To assess the in vivo roles of LytB, LytC, and the six new CBPs, mutants defective in expression of each CBP were constructed by insertion duplication mutagenesis. CBP-deficient mutants were constructed in both the Norway T4 strain and an isogenic, nonencapsulated derivative, T4R. All genes were distant from surrounding open reading frames, eliminating the possibility of polar effects of significance except for cbpF and cbpG. cbpG is located directly upstream of cbpF, and it is possible that mutations in cbpG are polar onto cbpF. However, since a mutant deficient in only CbpF had no observable phenotype, the phenotype observed for a CbpG-defective strain appears to be attributable to CbpG function alone. Furthermore, Western analysis of the CbpF and CbpG mutants indicated normal products expressed for CbpG and CbpF, respectively (data not shown).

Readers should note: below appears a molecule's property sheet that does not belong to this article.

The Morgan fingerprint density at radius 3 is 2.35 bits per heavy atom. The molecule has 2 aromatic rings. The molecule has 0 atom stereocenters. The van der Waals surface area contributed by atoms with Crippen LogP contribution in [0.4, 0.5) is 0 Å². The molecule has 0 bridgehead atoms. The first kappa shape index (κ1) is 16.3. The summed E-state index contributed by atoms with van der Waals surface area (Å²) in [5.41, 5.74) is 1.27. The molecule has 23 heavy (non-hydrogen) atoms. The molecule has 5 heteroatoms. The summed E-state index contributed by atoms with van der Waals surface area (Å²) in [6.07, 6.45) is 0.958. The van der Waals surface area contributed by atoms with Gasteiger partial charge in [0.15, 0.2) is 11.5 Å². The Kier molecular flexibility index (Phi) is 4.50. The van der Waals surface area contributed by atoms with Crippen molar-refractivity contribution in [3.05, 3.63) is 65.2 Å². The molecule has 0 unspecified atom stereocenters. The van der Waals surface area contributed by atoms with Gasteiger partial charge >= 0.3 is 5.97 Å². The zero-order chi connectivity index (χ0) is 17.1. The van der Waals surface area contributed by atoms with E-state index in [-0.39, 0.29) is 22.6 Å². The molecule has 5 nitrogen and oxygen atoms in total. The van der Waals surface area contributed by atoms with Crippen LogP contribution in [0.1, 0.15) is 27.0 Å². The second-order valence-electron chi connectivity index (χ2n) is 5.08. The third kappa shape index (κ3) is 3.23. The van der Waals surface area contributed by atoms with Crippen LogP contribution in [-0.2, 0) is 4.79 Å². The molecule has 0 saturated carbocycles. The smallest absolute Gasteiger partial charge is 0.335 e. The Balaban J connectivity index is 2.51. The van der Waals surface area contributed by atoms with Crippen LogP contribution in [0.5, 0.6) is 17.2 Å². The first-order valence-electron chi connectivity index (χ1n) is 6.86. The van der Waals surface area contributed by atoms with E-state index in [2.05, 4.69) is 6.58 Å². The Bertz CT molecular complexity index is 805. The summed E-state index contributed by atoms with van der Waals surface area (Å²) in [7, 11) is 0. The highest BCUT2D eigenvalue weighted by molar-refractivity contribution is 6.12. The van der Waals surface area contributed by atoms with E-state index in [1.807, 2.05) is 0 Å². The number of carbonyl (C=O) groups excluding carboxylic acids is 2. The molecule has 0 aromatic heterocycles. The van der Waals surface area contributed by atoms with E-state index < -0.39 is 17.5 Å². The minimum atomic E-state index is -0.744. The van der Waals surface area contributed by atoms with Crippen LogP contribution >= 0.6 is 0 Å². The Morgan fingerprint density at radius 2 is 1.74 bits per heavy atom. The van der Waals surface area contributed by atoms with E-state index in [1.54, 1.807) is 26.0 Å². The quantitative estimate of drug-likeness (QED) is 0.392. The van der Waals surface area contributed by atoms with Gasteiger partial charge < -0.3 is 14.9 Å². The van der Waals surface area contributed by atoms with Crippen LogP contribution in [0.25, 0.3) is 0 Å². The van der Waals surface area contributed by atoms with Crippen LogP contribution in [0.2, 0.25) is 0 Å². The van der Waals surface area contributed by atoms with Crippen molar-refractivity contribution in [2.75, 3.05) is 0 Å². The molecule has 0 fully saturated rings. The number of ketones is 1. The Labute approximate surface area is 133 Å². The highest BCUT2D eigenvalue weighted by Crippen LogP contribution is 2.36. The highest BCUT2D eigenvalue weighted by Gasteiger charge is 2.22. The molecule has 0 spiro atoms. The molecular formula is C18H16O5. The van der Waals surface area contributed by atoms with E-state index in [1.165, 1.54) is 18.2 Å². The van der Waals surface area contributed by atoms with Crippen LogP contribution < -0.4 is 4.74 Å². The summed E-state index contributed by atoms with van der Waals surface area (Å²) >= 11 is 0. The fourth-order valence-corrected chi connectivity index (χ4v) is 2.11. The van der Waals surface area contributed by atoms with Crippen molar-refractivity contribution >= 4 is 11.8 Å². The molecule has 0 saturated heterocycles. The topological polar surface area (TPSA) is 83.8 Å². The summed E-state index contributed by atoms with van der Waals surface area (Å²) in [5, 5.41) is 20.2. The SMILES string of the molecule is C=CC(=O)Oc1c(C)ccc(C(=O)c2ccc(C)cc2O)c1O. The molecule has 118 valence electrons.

There were no differences between the parent strain and any of the CBP-deficient mutants in efficiency of genetic transformation, lysis in stationary phase, or lysis in response to penicillin (data not shown). In particular, confirming results of Garcia et al. (10, 11), no lytic defect was found for the LytB and LytC mutants at 37°C.

An infant rat model was used to determine the role of the CBPs in colonization of the nasopharynx. Compared to the isogenic wild-type strain, loss of function of five of the eight tested CBPs showed a statistically significant reduction in the colonization of the nasopharynx at 48 h (Table (Table3).3). Mutants defective in LytB, LytC, CbpD, CbpE, and CbpG showed a 2- to 20-fold reduction in colonization after 48 h. This pattern persisted at 96 h.